The Australian National University is pushing for students to return to on-campus learning as soon as possible as part of its plan to bring the institution back from a financial deficit of $162.4 million.
By comparison, the University’s reported surplus was $317 million in 2019.
While tabling its financial statement for 2020, ANU chief operating officer Paul Duldig said the university would focus on leading the country out of the COVID-19 pandemic by concentrating on teaching and returning students to campus by semester two when teaching room capacities can return to 100 per cent.
It has also been confirmed the ANU has offered to provide on-campus residential facilities to safely quarantine 3000 of its international students and repatriated Australians.
In response to COVID-19, the ANU has so far cut more than 400 jobs, mainly through forced redundancies, but that figure is expected to rise to 467 between now and 2023, meaning full-time academics have had to step in to teach classes that casual lecturers may have taught.
With some new positions being created, the net job loss will be around 300 staff from the ANU’s full-time staff of 4200. However, the ANU would also bear the impact of $91 million in separation payments during the next two years from staff taking redundancies.
The ANU has also halted any further capital works while all travel costs were cut due to the COVID-19 pandemic.
The university’s iconic John Curtin School of Medical Research has already had to narrow its focus by concentrating on biomedical research that produces revenue for the university.
ANU vice-chancellor Professor Brian Schmidt told the ANU community the university’s final 2020 deficit in real terms was $162.4 million, which was better than last year’s recovery plan forecast deficit of $219 million.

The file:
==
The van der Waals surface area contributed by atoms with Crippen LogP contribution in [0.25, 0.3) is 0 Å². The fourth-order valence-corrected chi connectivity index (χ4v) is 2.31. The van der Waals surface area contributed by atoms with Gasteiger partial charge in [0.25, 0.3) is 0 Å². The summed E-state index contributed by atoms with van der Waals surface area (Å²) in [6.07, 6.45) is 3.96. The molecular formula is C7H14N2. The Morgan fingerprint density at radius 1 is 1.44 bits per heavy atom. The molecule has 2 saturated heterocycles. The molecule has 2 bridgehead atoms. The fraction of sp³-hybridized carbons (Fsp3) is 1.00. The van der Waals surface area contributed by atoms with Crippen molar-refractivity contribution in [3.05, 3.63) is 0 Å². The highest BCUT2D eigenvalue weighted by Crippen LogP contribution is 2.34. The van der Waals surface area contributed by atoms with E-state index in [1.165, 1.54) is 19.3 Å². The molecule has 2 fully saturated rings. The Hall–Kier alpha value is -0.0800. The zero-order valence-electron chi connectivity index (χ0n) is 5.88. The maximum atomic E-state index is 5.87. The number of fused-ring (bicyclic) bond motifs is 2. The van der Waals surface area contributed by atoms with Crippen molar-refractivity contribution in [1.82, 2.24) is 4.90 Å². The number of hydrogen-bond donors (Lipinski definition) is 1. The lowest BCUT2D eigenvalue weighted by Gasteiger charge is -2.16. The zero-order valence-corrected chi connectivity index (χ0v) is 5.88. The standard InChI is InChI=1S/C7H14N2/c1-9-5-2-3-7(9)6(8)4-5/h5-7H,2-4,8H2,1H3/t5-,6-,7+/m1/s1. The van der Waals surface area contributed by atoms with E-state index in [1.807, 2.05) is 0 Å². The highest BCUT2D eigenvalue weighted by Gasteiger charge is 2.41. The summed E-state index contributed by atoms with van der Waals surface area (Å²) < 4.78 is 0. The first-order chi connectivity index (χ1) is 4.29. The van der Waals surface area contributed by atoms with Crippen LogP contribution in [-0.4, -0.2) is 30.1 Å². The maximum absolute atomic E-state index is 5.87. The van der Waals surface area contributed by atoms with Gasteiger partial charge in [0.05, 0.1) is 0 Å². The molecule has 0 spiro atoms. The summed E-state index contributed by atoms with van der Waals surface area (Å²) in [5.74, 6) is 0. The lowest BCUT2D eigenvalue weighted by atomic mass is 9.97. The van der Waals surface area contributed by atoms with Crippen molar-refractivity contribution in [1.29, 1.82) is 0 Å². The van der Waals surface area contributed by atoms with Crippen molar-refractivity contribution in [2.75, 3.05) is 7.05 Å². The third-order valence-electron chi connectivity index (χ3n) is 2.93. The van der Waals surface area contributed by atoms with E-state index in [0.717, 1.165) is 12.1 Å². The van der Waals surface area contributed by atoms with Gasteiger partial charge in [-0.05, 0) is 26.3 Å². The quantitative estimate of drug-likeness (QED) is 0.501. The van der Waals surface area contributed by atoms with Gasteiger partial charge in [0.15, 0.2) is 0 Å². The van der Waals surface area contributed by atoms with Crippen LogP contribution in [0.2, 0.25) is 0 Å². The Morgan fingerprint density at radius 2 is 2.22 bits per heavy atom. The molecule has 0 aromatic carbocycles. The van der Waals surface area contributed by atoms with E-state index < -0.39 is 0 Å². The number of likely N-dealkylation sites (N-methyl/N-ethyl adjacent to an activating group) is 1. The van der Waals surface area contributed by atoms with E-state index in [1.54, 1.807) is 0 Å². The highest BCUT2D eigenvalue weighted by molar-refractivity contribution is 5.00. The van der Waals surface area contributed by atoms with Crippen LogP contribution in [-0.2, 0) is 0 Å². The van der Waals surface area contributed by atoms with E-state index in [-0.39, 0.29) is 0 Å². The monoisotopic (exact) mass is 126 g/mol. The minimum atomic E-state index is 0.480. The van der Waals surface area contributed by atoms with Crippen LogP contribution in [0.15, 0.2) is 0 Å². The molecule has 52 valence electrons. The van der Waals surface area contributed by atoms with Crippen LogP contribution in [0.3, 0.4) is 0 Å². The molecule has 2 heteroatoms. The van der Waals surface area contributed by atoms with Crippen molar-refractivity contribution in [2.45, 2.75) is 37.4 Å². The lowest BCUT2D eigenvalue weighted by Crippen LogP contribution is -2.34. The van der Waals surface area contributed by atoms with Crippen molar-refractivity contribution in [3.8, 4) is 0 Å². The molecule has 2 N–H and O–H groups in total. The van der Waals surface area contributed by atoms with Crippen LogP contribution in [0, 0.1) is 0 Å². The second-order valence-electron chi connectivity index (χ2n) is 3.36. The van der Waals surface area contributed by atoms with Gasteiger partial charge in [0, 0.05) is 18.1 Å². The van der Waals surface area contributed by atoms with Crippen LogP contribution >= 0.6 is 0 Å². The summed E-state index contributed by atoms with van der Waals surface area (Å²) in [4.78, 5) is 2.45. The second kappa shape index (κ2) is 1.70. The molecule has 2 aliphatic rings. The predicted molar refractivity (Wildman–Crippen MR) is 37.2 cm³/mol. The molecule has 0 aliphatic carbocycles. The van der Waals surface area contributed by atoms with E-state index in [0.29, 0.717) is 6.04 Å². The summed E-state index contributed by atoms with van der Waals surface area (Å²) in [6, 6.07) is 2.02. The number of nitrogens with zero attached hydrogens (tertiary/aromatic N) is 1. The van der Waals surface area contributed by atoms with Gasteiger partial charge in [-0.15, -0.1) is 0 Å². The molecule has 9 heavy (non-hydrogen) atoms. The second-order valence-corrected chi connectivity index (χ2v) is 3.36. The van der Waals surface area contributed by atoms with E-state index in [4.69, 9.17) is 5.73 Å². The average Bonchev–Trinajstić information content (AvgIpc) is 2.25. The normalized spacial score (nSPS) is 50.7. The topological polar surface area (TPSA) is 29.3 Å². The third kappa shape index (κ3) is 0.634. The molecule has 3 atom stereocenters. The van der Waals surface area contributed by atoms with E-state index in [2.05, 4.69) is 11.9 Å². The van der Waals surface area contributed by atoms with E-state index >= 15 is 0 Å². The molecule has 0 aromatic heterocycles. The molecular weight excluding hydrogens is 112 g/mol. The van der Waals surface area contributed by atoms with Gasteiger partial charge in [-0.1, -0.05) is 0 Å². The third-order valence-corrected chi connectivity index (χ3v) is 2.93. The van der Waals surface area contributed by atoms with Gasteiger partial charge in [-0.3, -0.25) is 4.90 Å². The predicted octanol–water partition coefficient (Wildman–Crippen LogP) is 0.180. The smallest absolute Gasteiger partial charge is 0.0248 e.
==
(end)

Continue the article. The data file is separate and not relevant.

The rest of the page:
Professor Schmidt said this was mainly due to better-than-expected tuition income ($22.7 million) and income from research grants ($27 million). The remainder ($7.1 million) was due to accounting adjustments and variances.
“This does not mean we have $57 million more than we thought we had,” Professor Schmidt said.
“It simply means we have a smaller deficit. The sacrifices you have all made in the past year have gone a long way towards reducing our deficit and future-proofing the university from further financial shocks.”
Professor Schmidt described the “unthinkably challenging circumstances” that staff across all schools of the campus have faced.
However, the ANU had been boosted by an increase of $22.7 million in additional tuition income from an increase in the number of domestic students wanting to study.
The university had also received insurance payouts of $91 million for repairs to the Chifley Library following the 2018 floods and some of the damage caused by the 2020 hailstorm.
“Our insurance claims for these two weather events will continue to be paid out for several years, so we will continue to report those payments in our income statements,” Professor Schmidt said.
“However, of course, those proceeds have to be spent directly on repairing the damage caused by the weather events and cannot be spent on any other operational costs like salaries.”
Also softening the hit to the ANU’s bottom line is a return of $61.4 million from interest, dividends and capital appreciation of the University’s investment portfolio of about $1.2 billion. However, this was a $172 million reduction of investment revenue compared to 2019 due to the market’s response to the pandemic.
However, Professor Schmidt also said this would be used to pay endowment and superannuation obligations and not general operational costs.
He said it has been a painful year for all, but there is a recovery plan in place.
“It is a solid plan and our plan is working,” Professor Schmidt said. “These are the first steps to our recovery and making sure that ANU serves Australia and the world for many decades to come.”
The last time the ANU reported a deficit of this magnitude was $111.2 million in 2008. This was turned into a $69 million surplus in 2009.
It is also estimated the ANU’s worth to the ACT economy is $1.04 billion each year through having students as customers, employees and tenants.